The less time spent making lots of worksheets and single use resources, the more time can be spent on planning, assessment and feedback. I also realised that tidying my office at home that I'm the proud owner of an extensive collection of sticky notes: index markers, A5, square, plastic markers, different colours, different shapes. These are all… Continue reading The humble post it note
'Everybody is a genius. But if you judge a fish by its ability to climb a tree, it will live its whole life believing that it is stupid' This quotation tends to lend itself to the idea that curriculum, assessment and differentiation should lead us to expect, and accept, different things for different students due… Continue reading What about the tree? Why knowledge is empowering.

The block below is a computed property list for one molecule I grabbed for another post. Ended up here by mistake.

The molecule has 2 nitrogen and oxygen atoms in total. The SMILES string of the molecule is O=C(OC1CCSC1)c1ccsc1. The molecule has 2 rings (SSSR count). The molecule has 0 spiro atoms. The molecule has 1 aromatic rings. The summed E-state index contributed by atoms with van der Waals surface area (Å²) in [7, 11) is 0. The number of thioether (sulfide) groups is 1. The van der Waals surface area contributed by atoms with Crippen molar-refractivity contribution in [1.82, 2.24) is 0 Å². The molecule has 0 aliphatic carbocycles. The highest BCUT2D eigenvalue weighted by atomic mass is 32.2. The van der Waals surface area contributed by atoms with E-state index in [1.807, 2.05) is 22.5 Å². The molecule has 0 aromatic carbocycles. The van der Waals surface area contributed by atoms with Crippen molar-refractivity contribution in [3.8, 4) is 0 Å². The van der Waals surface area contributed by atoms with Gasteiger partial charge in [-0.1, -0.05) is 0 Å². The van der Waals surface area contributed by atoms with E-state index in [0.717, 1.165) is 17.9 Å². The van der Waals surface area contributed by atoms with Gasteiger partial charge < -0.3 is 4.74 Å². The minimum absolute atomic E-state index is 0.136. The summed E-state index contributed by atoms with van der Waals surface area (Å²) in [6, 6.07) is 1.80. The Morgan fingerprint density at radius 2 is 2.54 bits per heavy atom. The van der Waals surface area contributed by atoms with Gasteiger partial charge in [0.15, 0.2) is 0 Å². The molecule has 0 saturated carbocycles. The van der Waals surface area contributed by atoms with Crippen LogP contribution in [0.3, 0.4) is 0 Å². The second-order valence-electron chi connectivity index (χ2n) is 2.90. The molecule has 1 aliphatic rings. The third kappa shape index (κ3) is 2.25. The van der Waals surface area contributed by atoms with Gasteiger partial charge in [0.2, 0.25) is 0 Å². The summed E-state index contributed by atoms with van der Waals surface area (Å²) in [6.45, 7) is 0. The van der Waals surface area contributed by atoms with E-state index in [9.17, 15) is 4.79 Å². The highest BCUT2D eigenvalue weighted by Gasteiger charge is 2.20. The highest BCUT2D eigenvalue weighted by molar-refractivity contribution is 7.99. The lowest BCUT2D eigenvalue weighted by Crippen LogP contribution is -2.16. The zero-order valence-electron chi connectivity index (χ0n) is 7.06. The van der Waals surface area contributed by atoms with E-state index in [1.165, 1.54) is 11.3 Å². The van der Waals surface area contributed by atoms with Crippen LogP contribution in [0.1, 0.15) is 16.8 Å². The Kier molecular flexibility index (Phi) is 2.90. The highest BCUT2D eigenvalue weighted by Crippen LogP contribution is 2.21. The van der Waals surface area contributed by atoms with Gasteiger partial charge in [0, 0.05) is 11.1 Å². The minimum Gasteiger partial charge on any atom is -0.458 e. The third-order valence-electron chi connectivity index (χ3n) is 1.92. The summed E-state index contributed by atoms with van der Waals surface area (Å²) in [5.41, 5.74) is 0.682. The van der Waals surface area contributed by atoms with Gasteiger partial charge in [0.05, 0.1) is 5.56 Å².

When looking at examiners' reports at KS5, there's been a welcome move in recent years warning staff not to send students into exams with pre-prepared essay frames, writing templates and other formulaic crutches designed to get students through exams with the minimum of independent thought. Aside from my personal feelings about endless writing frames, they send the message to students… Continue reading Reclaiming KS3: Driving questions for rapid progress
In this series of blogposts I'm exploring ways that KS3 can be reclaimed rather than being viewed as a second priority behind KS4/5. To go further, what I'm suggesting is that if schools want to ensure maximum progress gains at KS4, then targeted investment in KS3 is essential. The three ways that this can be achieved are: Challenge… Continue reading Reclaiming KS3: Engagement
An area I'm currently exploring is how to promote digital literacy across the curriculum. One of the ways that this can be done is through explicitly teaching research skills and guiding students through the process. The result is that students gain transferable skills and a set of useful notes at the end of the process (and we don't… Continue reading Approaching research skills in a digitally literate classroom